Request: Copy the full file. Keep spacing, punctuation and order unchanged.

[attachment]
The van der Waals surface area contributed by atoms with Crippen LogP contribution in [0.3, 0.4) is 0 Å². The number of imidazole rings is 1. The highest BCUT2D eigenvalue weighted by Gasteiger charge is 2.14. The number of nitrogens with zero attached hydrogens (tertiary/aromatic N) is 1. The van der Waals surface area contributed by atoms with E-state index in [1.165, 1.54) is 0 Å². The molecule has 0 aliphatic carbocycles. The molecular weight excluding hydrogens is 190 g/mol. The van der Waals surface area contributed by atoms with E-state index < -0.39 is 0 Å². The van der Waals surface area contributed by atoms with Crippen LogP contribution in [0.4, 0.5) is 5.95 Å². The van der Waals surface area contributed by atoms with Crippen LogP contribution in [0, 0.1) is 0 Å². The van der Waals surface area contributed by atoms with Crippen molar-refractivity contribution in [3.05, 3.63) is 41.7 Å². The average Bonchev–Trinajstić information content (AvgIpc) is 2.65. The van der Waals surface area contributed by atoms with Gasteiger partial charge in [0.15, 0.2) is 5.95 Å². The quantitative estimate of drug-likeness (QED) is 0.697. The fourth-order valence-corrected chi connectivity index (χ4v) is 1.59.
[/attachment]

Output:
The van der Waals surface area contributed by atoms with Crippen LogP contribution in [0.3, 0.4) is 0 Å². The number of imidazole rings is 1. The highest BCUT2D eigenvalue weighted by Gasteiger charge is 2.14. The number of nitrogens with zero attached hydrogens (tertiary/aromatic N) is 1. The van der Waals surface area contributed by atoms with E-state index in [1.165, 1.54) is 0 Å². The molecule has 0 aliphatic carbocycles. The molecular weight excluding hydrogens is 190 g/mol. The van der Waals surface area contributed by atoms with E-state index < -0.39 is 0 Å². The van der Waals surface area contributed by atoms with Crippen LogP contribution in [0.4, 0.5) is 5.95 Å². The van der Waals surface area contributed by atoms with Crippen LogP contribution in [0, 0.1) is 0 Å². The van der Waals surface area contributed by atoms with Crippen molar-refractivity contribution in [3.05, 3.63) is 41.7 Å². The average Bonchev–Trinajstić information content (AvgIpc) is 2.65. The van der Waals surface area contributed by atoms with Gasteiger partial charge in [0.15, 0.2) is 5.95 Å². The quantitative estimate of drug-likeness (QED) is 0.697. The fourth-order valence-corrected chi connectivity index (χ4v) is 1.59.